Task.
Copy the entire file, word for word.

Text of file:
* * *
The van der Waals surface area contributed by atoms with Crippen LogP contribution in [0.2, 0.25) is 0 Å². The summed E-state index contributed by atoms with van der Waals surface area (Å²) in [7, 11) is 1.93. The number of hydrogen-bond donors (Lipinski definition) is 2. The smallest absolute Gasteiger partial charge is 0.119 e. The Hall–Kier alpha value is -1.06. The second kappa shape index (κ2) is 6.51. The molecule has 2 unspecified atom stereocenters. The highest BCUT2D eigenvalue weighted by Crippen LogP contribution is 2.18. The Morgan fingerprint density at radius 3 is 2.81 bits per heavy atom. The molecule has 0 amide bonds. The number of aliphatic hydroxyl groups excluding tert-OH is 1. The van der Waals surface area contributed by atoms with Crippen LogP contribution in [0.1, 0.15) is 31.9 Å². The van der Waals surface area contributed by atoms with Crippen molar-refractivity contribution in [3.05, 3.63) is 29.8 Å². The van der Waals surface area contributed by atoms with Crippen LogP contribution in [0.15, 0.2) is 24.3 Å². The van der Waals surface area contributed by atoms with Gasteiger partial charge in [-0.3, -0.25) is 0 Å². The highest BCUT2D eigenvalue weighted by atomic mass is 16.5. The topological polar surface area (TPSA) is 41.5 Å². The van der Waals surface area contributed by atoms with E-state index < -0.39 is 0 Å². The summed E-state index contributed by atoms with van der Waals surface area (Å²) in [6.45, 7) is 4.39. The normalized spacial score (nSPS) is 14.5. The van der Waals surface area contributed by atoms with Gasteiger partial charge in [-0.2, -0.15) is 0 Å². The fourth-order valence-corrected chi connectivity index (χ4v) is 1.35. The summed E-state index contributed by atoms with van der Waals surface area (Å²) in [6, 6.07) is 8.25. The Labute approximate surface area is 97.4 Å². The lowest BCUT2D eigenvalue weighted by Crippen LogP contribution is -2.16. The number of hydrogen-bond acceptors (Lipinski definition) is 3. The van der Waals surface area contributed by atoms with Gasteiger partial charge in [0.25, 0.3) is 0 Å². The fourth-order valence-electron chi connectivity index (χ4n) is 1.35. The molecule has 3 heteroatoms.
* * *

The van der Waals surface area contributed by atoms with Crippen LogP contribution in [0.2, 0.25) is 0 Å². The summed E-state index contributed by atoms with van der Waals surface area (Å²) in [7, 11) is 1.93. The number of hydrogen-bond donors (Lipinski definition) is 2. The smallest absolute Gasteiger partial charge is 0.119 e. The Hall–Kier alpha value is -1.06. The second kappa shape index (κ2) is 6.51. The molecule has 2 unspecified atom stereocenters. The highest BCUT2D eigenvalue weighted by Crippen LogP contribution is 2.18. The Morgan fingerprint density at radius 3 is 2.81 bits per heavy atom. The molecule has 0 amide bonds. The number of aliphatic hydroxyl groups excluding tert-OH is 1. The van der Waals surface area contributed by atoms with Crippen LogP contribution in [0.1, 0.15) is 31.9 Å². The van der Waals surface area contributed by atoms with Crippen molar-refractivity contribution in [3.05, 3.63) is 29.8 Å². The van der Waals surface area contributed by atoms with Crippen LogP contribution in [0.15, 0.2) is 24.3 Å². The van der Waals surface area contributed by atoms with Gasteiger partial charge in [-0.3, -0.25) is 0 Å². The highest BCUT2D eigenvalue weighted by atomic mass is 16.5. The topological polar surface area (TPSA) is 41.5 Å². The van der Waals surface area contributed by atoms with E-state index < -0.39 is 0 Å². The summed E-state index contributed by atoms with van der Waals surface area (Å²) in [6.45, 7) is 4.39. The normalized spacial score (nSPS) is 14.5. The van der Waals surface area contributed by atoms with Gasteiger partial charge in [-0.2, -0.15) is 0 Å². The fourth-order valence-corrected chi connectivity index (χ4v) is 1.35. The summed E-state index contributed by atoms with van der Waals surface area (Å²) in [6, 6.07) is 8.25. The Labute approximate surface area is 97.4 Å². The lowest BCUT2D eigenvalue weighted by Crippen LogP contribution is -2.16. The number of hydrogen-bond acceptors (Lipinski definition) is 3. The van der Waals surface area contributed by atoms with Gasteiger partial charge in [0.25, 0.3) is 0 Å². The fourth-order valence-electron chi connectivity index (χ4n) is 1.35. The molecule has 3 heteroatoms.